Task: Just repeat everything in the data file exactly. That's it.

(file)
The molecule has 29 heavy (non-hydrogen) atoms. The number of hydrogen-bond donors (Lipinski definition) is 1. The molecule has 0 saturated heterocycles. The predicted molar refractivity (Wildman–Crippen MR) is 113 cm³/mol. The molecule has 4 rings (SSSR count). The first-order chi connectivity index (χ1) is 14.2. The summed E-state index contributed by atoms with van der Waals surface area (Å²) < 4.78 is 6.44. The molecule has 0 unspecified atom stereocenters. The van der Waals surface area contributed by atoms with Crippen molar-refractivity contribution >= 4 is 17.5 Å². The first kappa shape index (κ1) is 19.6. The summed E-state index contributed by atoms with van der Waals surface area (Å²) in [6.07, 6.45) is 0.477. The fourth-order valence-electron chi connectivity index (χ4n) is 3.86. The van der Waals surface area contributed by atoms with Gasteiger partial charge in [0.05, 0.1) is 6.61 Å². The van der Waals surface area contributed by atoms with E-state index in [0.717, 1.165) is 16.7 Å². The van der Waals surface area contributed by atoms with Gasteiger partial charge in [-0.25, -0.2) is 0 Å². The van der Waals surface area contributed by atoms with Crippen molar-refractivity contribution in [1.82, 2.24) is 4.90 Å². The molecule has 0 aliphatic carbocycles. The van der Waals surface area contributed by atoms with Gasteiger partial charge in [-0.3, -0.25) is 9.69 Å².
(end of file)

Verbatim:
The molecule has 29 heavy (non-hydrogen) atoms. The number of hydrogen-bond donors (Lipinski definition) is 1. The molecule has 0 saturated heterocycles. The predicted molar refractivity (Wildman–Crippen MR) is 113 cm³/mol. The molecule has 4 rings (SSSR count). The first-order chi connectivity index (χ1) is 14.2. The summed E-state index contributed by atoms with van der Waals surface area (Å²) < 4.78 is 6.44. The molecule has 0 unspecified atom stereocenters. The van der Waals surface area contributed by atoms with Crippen molar-refractivity contribution >= 4 is 17.5 Å². The first kappa shape index (κ1) is 19.6. The summed E-state index contributed by atoms with van der Waals surface area (Å²) in [6.07, 6.45) is 0.477. The fourth-order valence-electron chi connectivity index (χ4n) is 3.86. The van der Waals surface area contributed by atoms with Gasteiger partial charge in [0.05, 0.1) is 6.61 Å². The van der Waals surface area contributed by atoms with E-state index in [0.717, 1.165) is 16.7 Å². The van der Waals surface area contributed by atoms with Gasteiger partial charge in [-0.25, -0.2) is 0 Å². The van der Waals surface area contributed by atoms with Crippen molar-refractivity contribution in [1.82, 2.24) is 4.90 Å². The molecule has 0 aliphatic carbocycles. The van der Waals surface area contributed by atoms with Gasteiger partial charge in [-0.3, -0.25) is 9.69 Å².